Format

Send to

Choose Destination
Protein Sci. 2003 Oct;12(10):2320-6.

Detection of four oxidation sites in viral prolyl-4-hydroxylase by top-down mass spectrometry.

Author information

1
Department of Chemistry and Chemical Biology, Cornell University, Ithaca, New York 14853, USA.

Abstract

Oxidative inactivation is a common problem for enzymatic reactions that proceed via iron oxo intermediates. In an investigation of the inactivation of a viral prolyl-4-hydroxylase (26 kD), electrospray mass spectrometry (MS) directly shows the degree of oxidation under varying experimental conditions, but indicates the addition at most of three oxygen atoms per molecule. Thus, molecular ion masses (M + nO) of one sample indicate the oxygen atom adducts n = 0, 1, 2, 3, and 4 of 35, 41, 19, 5 +/- 3, and <2%, respectively; "top-down" MS/MS of these ions show oxidation at the sites R(28)-V(31), E(95)-F(107), and K(216) of 22%, 28%, and 34%, respectively, but with a possible (approximately 4%) fourth site at V(125)-D(150). However, for the doubly oxidized molecular ions (increasing the precursor oxygen content from 0.94 to 2), MS/MS showed an easily observable approximately 13% oxygen at the V(125)-D(150) site. For the "bottom-up" approach, detection of the approximately 4% oxidation at the V(125)-D(150) site by MS analysis of a proteolysis mixture would have been very difficult. The unmodified peptide containing this site would represent a few percent of the proteolysis mixture; the oxidized peptide not only would be just approximately 4% of this, but the uniqueness of its mass value (approximately 1-2 kD) would be far less than the 11,933 Dalton value used here. Using different molecular ion precursors for top-down MS/MS also provides kinetic data from a single sample, that is, from molecular ions with 0.94 and 2 oxygens. Little oxidation occurs at V(125)-D(150) until K(216) is oxidized, suggesting that these are competitively catalyzed by the iron center; among several prolyl-4-hydroxylases the K(216), H(137), and D(139) are conserved residues.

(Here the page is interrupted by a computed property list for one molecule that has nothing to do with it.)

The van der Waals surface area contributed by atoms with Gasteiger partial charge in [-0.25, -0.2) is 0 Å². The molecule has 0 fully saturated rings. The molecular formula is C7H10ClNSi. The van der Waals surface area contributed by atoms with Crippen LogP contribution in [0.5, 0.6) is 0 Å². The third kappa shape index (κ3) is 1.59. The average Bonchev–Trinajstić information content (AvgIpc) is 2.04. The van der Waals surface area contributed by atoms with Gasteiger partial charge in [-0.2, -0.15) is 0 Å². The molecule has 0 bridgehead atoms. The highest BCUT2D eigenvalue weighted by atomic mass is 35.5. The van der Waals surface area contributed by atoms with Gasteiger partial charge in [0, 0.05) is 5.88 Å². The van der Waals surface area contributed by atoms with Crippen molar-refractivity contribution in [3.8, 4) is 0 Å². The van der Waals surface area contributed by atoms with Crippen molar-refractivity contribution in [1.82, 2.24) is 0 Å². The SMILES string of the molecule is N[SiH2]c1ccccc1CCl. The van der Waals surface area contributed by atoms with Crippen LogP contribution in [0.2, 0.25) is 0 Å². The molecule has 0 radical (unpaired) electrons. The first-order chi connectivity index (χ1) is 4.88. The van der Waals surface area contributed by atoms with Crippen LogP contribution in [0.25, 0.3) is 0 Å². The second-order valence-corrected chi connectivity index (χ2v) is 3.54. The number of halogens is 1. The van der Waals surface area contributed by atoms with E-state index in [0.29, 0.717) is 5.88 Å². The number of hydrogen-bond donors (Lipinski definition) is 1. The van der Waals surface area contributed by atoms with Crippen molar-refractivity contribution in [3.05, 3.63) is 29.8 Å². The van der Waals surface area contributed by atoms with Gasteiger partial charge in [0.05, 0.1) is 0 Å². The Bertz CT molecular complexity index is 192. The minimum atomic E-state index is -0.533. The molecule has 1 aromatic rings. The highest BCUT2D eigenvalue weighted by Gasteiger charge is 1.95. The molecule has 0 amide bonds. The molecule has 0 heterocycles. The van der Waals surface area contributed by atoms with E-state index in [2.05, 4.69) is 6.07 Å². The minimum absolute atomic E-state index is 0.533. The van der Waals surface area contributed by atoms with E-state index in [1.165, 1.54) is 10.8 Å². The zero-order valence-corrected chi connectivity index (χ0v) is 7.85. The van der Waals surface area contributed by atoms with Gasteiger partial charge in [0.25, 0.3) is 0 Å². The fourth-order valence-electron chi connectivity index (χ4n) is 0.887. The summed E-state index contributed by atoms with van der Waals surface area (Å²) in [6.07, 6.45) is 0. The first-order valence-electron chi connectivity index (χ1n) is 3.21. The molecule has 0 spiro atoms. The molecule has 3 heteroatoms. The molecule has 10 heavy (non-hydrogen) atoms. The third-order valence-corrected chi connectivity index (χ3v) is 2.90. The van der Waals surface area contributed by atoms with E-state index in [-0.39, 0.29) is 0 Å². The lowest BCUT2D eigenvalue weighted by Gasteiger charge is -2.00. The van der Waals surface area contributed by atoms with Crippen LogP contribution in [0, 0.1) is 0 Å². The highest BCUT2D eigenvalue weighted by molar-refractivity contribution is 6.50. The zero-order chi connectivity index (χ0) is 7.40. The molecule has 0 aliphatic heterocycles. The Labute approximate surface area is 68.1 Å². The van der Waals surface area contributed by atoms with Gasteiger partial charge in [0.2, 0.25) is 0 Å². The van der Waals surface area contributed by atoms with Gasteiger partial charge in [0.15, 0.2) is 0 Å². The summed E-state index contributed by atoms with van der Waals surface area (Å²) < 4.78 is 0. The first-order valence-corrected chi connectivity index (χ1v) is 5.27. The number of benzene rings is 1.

PMID:
14500890
PMCID:
PMC2366917
DOI:
10.1110/ps.03244403
[Indexed for MEDLINE]
Free PMC Article

Supplemental Content

Full text links

Icon for Wiley Icon for PubMed Central
Loading ...
Support Center